“This has been a really important case, and bribery and corruption strikes very much at the heart of who we are as a people.”
The case is a nasty blot on our democratic fabric not just because Field is the first person found guilty of corruption as an MP but because of the way then Prime Minister Helen Clark and her Labour colleagues sought to protect him and hobble the Ingram Inquiry into allegations against him.
Kiwiblog has done an excellent post detailing what happened and when, concluding with:
Long before the Police investigation, the Labour Party should have denounced Field. Instead Clark, Cullen and the rest of the Labour Party defended him. That is why these convictions are their shame.
This would also be a good time for all MPs to come together and declare this should never happen again, and support an Independent Commission against Corruption that can investigate abuses of office by parliamentarians, senior officials and agencies.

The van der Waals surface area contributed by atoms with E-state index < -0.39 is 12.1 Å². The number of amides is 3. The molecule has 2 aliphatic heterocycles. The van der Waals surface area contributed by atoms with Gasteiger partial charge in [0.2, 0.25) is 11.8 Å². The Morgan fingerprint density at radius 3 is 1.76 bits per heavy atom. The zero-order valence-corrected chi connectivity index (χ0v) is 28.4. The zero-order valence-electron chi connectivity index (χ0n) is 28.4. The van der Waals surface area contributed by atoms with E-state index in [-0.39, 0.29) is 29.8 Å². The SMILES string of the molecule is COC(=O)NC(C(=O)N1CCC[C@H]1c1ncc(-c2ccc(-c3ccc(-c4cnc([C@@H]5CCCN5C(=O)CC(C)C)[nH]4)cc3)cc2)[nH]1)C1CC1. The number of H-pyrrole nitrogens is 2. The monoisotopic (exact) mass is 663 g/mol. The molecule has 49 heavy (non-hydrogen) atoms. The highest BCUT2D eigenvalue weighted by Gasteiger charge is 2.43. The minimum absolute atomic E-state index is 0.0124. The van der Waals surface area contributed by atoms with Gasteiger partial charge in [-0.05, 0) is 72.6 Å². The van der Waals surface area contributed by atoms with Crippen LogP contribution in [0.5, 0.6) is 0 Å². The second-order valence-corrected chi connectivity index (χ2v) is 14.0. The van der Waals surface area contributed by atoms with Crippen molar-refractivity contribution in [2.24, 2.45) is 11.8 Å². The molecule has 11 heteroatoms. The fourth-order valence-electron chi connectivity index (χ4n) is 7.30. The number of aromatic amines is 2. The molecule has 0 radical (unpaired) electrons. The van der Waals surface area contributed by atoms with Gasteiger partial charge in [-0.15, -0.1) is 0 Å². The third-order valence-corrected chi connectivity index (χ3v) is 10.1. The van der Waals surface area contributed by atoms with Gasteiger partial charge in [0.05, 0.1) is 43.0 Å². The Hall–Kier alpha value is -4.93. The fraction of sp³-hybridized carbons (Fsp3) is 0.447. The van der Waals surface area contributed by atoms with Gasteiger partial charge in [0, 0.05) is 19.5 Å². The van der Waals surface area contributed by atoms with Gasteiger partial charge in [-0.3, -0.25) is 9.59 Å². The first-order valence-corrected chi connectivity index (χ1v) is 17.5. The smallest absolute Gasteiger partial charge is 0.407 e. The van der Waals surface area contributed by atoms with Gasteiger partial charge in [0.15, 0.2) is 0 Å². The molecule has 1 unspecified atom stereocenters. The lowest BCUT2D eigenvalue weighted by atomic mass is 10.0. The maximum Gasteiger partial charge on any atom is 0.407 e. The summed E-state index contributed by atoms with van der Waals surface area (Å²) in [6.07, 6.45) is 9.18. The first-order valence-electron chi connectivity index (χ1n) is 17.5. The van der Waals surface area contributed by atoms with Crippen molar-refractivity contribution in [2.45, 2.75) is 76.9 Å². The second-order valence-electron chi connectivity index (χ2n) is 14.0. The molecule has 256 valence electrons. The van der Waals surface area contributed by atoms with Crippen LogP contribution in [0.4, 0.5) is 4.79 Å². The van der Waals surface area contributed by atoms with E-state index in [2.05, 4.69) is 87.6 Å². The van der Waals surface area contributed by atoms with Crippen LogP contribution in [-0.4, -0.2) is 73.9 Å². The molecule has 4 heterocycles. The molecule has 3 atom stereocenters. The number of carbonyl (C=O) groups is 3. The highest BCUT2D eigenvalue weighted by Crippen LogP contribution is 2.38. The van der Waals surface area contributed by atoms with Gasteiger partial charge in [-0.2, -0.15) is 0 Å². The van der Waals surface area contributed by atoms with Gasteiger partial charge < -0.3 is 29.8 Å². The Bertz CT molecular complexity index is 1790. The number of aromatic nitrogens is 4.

The call for an Independent Commission against Corruption is seconded by Whaleoil.
And sadly, we can no longer claim to be a country where our politics are free from corruption. That will be Taito Phillip Field’s legacy to New Zealand, and to the Pasifika people he purported to represent.
Roarprawn asks: He is the first but will he be the last?
No Minister says (and shows): A good day for Tui.
Oswald Bastable says: Official – there is corruption in NZ politics.
PM of NZ notes: Only guilty of trying to help.
UPDATE: Fairfacts Media posts on The Guilty Party.
Macdoctor posts on Dishonour.
Dim Post says The Only Thing Taito Phillip Field is Guilty of is Corruption.
Something Should Go Here highlights the Gobsmackingly Dishonest Quote of the Day.
Monkeywithtypewriter posts In Praise of Ingram.
Stephen Franks writes Reflections on Field’s Corruption.
Holidays at Oswald Bastable
What’s the Point of United Future? at Fairfacts Media (one in a series looking at NZ political parties).
How to cook a hairy sausage at Quote Unquote.
It’s not okay to be blind drunk and expect police to be there at Cactus Kate.
Spot the criminal at Macdoctor.
Today’s referendum at Keeping Stock (also one in a series).